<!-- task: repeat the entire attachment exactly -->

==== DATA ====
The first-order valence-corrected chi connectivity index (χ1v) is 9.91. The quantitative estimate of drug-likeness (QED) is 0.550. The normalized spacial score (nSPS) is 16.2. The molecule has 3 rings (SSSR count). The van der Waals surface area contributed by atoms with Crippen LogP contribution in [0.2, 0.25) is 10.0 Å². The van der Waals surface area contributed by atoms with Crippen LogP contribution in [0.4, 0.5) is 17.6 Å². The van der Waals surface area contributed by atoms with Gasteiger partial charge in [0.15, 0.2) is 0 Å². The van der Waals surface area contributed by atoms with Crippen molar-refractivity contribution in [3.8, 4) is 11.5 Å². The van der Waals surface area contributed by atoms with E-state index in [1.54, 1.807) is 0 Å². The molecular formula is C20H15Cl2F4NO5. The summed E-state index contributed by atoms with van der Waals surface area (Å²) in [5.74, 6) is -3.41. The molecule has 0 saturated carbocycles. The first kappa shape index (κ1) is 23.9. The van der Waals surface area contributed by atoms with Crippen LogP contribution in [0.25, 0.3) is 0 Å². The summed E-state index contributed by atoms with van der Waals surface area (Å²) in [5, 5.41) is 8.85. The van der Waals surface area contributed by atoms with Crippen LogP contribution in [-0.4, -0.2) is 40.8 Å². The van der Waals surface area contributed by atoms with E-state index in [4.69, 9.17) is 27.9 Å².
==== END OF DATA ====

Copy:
The first-order valence-corrected chi connectivity index (χ1v) is 9.91. The quantitative estimate of drug-likeness (QED) is 0.550. The normalized spacial score (nSPS) is 16.2. The molecule has 3 rings (SSSR count). The van der Waals surface area contributed by atoms with Crippen LogP contribution in [0.2, 0.25) is 10.0 Å². The van der Waals surface area contributed by atoms with Crippen LogP contribution in [0.4, 0.5) is 17.6 Å². The van der Waals surface area contributed by atoms with Gasteiger partial charge in [0.15, 0.2) is 0 Å². The van der Waals surface area contributed by atoms with Crippen molar-refractivity contribution in [3.8, 4) is 11.5 Å². The van der Waals surface area contributed by atoms with E-state index in [1.54, 1.807) is 0 Å². The molecular formula is C20H15Cl2F4NO5. The summed E-state index contributed by atoms with van der Waals surface area (Å²) in [5.74, 6) is -3.41. The molecule has 0 saturated carbocycles. The first kappa shape index (κ1) is 23.9. The van der Waals surface area contributed by atoms with Crippen LogP contribution in [0.25, 0.3) is 0 Å². The summed E-state index contributed by atoms with van der Waals surface area (Å²) in [5, 5.41) is 8.85. The van der Waals surface area contributed by atoms with Crippen LogP contribution in [-0.4, -0.2) is 40.8 Å². The van der Waals surface area contributed by atoms with E-state index in [4.69, 9.17) is 27.9 Å².